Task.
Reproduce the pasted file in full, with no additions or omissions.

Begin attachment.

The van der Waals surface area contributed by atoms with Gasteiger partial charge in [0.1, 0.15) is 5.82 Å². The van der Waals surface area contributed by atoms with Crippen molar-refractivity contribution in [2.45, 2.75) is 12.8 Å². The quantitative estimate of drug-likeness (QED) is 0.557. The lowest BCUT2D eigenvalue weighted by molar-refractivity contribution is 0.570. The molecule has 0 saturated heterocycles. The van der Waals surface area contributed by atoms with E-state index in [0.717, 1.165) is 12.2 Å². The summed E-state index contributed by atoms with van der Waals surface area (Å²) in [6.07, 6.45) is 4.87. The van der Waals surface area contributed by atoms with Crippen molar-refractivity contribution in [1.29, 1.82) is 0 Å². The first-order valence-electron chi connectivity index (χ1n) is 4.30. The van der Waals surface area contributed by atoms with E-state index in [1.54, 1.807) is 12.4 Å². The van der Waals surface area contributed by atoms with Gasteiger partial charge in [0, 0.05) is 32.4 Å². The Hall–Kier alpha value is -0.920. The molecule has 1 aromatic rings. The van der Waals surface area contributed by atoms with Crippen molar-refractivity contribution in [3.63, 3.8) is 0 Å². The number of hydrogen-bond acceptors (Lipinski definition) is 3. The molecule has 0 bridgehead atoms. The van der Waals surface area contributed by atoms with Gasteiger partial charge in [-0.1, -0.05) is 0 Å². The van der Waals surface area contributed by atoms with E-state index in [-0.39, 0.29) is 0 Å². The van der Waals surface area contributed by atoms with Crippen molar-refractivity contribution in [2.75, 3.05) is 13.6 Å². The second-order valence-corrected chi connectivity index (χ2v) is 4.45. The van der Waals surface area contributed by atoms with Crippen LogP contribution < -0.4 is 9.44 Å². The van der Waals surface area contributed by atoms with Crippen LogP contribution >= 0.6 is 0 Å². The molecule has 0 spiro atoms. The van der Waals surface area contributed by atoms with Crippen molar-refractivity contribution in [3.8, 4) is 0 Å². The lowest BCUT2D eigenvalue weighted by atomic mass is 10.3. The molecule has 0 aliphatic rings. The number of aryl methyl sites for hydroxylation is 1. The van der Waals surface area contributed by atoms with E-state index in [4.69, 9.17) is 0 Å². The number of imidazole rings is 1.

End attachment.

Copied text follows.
The van der Waals surface area contributed by atoms with Gasteiger partial charge in [0.1, 0.15) is 5.82 Å². The van der Waals surface area contributed by atoms with Crippen molar-refractivity contribution in [2.45, 2.75) is 12.8 Å². The quantitative estimate of drug-likeness (QED) is 0.557. The lowest BCUT2D eigenvalue weighted by molar-refractivity contribution is 0.570. The molecule has 0 saturated heterocycles. The van der Waals surface area contributed by atoms with E-state index in [0.717, 1.165) is 12.2 Å². The summed E-state index contributed by atoms with van der Waals surface area (Å²) in [6.07, 6.45) is 4.87. The van der Waals surface area contributed by atoms with Crippen molar-refractivity contribution in [1.29, 1.82) is 0 Å². The first-order valence-electron chi connectivity index (χ1n) is 4.30. The van der Waals surface area contributed by atoms with E-state index in [1.54, 1.807) is 12.4 Å². The van der Waals surface area contributed by atoms with Gasteiger partial charge in [0, 0.05) is 32.4 Å². The Hall–Kier alpha value is -0.920. The molecule has 1 aromatic rings. The van der Waals surface area contributed by atoms with Crippen molar-refractivity contribution in [3.63, 3.8) is 0 Å². The number of hydrogen-bond acceptors (Lipinski definition) is 3. The molecule has 0 bridgehead atoms. The van der Waals surface area contributed by atoms with Gasteiger partial charge in [-0.1, -0.05) is 0 Å². The van der Waals surface area contributed by atoms with E-state index in [-0.39, 0.29) is 0 Å². The van der Waals surface area contributed by atoms with Crippen molar-refractivity contribution in [2.75, 3.05) is 13.6 Å². The second-order valence-corrected chi connectivity index (χ2v) is 4.45. The van der Waals surface area contributed by atoms with Crippen LogP contribution < -0.4 is 9.44 Å². The van der Waals surface area contributed by atoms with Crippen LogP contribution >= 0.6 is 0 Å². The molecule has 0 spiro atoms. The van der Waals surface area contributed by atoms with Crippen molar-refractivity contribution in [3.8, 4) is 0 Å². The lowest BCUT2D eigenvalue weighted by atomic mass is 10.3. The molecule has 0 aliphatic rings. The number of aryl methyl sites for hydroxylation is 1. The van der Waals surface area contributed by atoms with E-state index in [4.69, 9.17) is 0 Å². The number of imidazole rings is 1.